Best-selling author, more than 70 books
His latest, Come Thirsty (W. Publishing, 2004)
Dubbed “America’s Pastor” by Christianity Today magazine (April 2004)
More than 39 million books in print in more than 20 languages
Senior Pastor, Oak Hills Church, San Antonio, TX; 3,500+ members
M.A. and B.A., Abilene Christian University
former missionary to Brazil
wife, Denalyn, 3 daughters
Max says that we must be hydrated in our spirits as much as we need to be hydrated in our physical bodies. Physically, if we deprive our bodies of necessary fluid, our bodies will give us signals and tell us. Dry mouth, thick tongue, achy head, and weak knees are all symptoms of the fluid level growing low in our bodies. Max says it’s the same for our spirituality. “If you deprive your soul of spiritual water, your soul will tell you,” says Max. If you notice snarling tempers, waves of worry, growing guilt and fear, Max says those are all symptoms of a dehydrated spirit.
He wrote a prayer for the thirsty heart:
Lord, I come thirsty. I come to drink, to receive. I receive your work on the cross and in your resurrection. My sins are pardoned, and my death is defeated. I receive your energy. Empowered by your Holy Spirit, I can do all things through Christ, who gives me strength. I receive your lordship. I belong to you. Nothing comes to me that hasn’t passed through you. And I receive your love. Nothing can separate me from your love.
Max says he has offered this prayer in countless situations: stressful meetings, dull days, long drives, or during character-testing decisions. He says that many people are engaged in church events, but those things alone never satisfy. “Church activities might hide a thirst,” says Max. “But only Christ quenches it.”
He says we must allow Jesus to do to our spirits what water does to our bodies. We must let Him penetrate our hearts. How do we do this? Max says that we should not dismiss the warning signals. Don’t deny the anger. Don’t deny the loneliness. Max says we need ceaseless communion with Jesus in order to be satisfied.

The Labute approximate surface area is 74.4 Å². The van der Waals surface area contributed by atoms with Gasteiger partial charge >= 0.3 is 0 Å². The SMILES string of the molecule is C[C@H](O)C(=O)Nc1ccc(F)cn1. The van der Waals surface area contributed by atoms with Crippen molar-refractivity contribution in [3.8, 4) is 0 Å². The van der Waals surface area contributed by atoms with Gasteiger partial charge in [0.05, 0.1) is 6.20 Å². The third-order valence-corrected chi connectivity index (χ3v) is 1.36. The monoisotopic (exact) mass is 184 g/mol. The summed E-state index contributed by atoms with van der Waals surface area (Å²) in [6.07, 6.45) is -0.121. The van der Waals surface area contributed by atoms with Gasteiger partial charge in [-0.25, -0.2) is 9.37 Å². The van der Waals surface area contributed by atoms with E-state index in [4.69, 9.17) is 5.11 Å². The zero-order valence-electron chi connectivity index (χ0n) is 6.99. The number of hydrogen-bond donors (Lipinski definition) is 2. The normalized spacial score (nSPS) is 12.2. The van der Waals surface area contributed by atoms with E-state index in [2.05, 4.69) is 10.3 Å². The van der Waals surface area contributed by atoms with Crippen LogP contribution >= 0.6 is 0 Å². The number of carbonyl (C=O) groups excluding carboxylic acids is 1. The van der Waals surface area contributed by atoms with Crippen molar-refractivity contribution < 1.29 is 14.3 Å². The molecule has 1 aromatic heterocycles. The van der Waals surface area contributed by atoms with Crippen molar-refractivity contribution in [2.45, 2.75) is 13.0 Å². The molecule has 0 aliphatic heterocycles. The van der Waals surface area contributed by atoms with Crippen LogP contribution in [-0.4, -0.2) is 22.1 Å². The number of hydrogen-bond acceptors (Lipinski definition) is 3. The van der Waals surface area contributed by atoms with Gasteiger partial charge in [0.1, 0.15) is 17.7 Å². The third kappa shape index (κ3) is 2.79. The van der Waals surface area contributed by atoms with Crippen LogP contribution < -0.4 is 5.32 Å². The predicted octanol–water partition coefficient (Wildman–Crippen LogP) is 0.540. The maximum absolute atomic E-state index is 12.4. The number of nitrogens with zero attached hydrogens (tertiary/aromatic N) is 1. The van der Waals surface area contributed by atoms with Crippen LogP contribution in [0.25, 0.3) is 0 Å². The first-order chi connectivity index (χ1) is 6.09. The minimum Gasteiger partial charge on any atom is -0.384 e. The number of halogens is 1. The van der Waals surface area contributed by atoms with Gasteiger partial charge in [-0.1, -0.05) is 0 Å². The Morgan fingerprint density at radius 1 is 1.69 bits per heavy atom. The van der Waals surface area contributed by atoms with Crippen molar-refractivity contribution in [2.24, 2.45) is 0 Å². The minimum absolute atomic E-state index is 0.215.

Once Max was watching a baseball game and lost his cable connection. A week earlier, the pest-control man discovered a cat in the attic and set out a trap. The trap worked; the cat was in the wire cage, but it managed to chew on the cable and cause the disruption. Max reminds us that the bad habits of our lives are much like pests: acknowledging them isn’t enough; you have to do something to get them out of the house! Max says some of our critters could be jealousy, bigotry, greed, or anxiety. He says we can’t just make a mental note that our bad habits need attention. “Ask God to help you get rid of them,” he says.
Max says even if it is not our regular habit, we need to schedule at least 30 minutes to get alone with God each day. Use the time to thank Him and to reveal to you what areas are most dehydrated. Once the Lord has answered your prayer, ask for strength and wisdom to give that area over to healing.
Keep a worry journal for three months. More than 90 percent of what we worry about never happens. Or try an experiment for a week. Get a notebook and carry it with you. Then, whenever you are faced with a temptation or difficult decision, pray that God will guide you as you write the request in the notebook. After the week has passed, go back through the notebook to see how the Holy Spirit has really done remarkable things in your life.
Max, 49, originally from West Texas, was recently dubbed “America’s Pastor” by Christianity Today magazine. When he was 16, Max spent hot summer nights digging ditches and drinking beer, but soon he began to wonder if there was more to life than what he was doing.
A required Bible class during his sophomore year at Abilene Christian University changed the course of Max’s life. He was fascinated with the professor’s portrayal of Jesus and became convinced he wanted to be a follower.
He moved to Miami and met Denalyn at a singles event at church. They married in 1981, have three daughters, and he has pastored Oak Hills Church since 1988.
In 1985 Max mailed his first manuscript, On the Anvil, to 15 publishers who originally rejected him. (It was published by Tyndale.)
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